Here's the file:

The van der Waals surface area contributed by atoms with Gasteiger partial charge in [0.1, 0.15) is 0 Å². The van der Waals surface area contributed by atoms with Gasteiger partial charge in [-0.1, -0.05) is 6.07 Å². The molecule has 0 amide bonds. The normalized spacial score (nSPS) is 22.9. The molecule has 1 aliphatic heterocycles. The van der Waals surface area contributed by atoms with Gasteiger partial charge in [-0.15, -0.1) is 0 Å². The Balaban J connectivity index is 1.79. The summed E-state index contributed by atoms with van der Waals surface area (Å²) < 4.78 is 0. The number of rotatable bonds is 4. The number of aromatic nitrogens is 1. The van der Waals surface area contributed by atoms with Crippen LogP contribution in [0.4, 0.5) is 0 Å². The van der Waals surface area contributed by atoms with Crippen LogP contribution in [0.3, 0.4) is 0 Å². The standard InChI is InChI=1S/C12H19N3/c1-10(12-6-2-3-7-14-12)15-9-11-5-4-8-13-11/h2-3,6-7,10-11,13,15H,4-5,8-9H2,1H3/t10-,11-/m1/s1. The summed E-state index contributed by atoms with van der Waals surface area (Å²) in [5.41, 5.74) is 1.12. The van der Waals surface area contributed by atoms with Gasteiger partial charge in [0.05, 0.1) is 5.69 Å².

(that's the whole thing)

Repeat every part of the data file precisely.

The van der Waals surface area contributed by atoms with Gasteiger partial charge in [0.1, 0.15) is 0 Å². The van der Waals surface area contributed by atoms with Gasteiger partial charge in [-0.1, -0.05) is 6.07 Å². The molecule has 0 amide bonds. The normalized spacial score (nSPS) is 22.9. The molecule has 1 aliphatic heterocycles. The van der Waals surface area contributed by atoms with Gasteiger partial charge in [-0.15, -0.1) is 0 Å². The Balaban J connectivity index is 1.79. The summed E-state index contributed by atoms with van der Waals surface area (Å²) < 4.78 is 0. The number of rotatable bonds is 4. The number of aromatic nitrogens is 1. The van der Waals surface area contributed by atoms with Crippen LogP contribution in [0.4, 0.5) is 0 Å². The van der Waals surface area contributed by atoms with Crippen LogP contribution in [0.3, 0.4) is 0 Å². The standard InChI is InChI=1S/C12H19N3/c1-10(12-6-2-3-7-14-12)15-9-11-5-4-8-13-11/h2-3,6-7,10-11,13,15H,4-5,8-9H2,1H3/t10-,11-/m1/s1. The summed E-state index contributed by atoms with van der Waals surface area (Å²) in [5.41, 5.74) is 1.12. The van der Waals surface area contributed by atoms with Gasteiger partial charge in [0.05, 0.1) is 5.69 Å².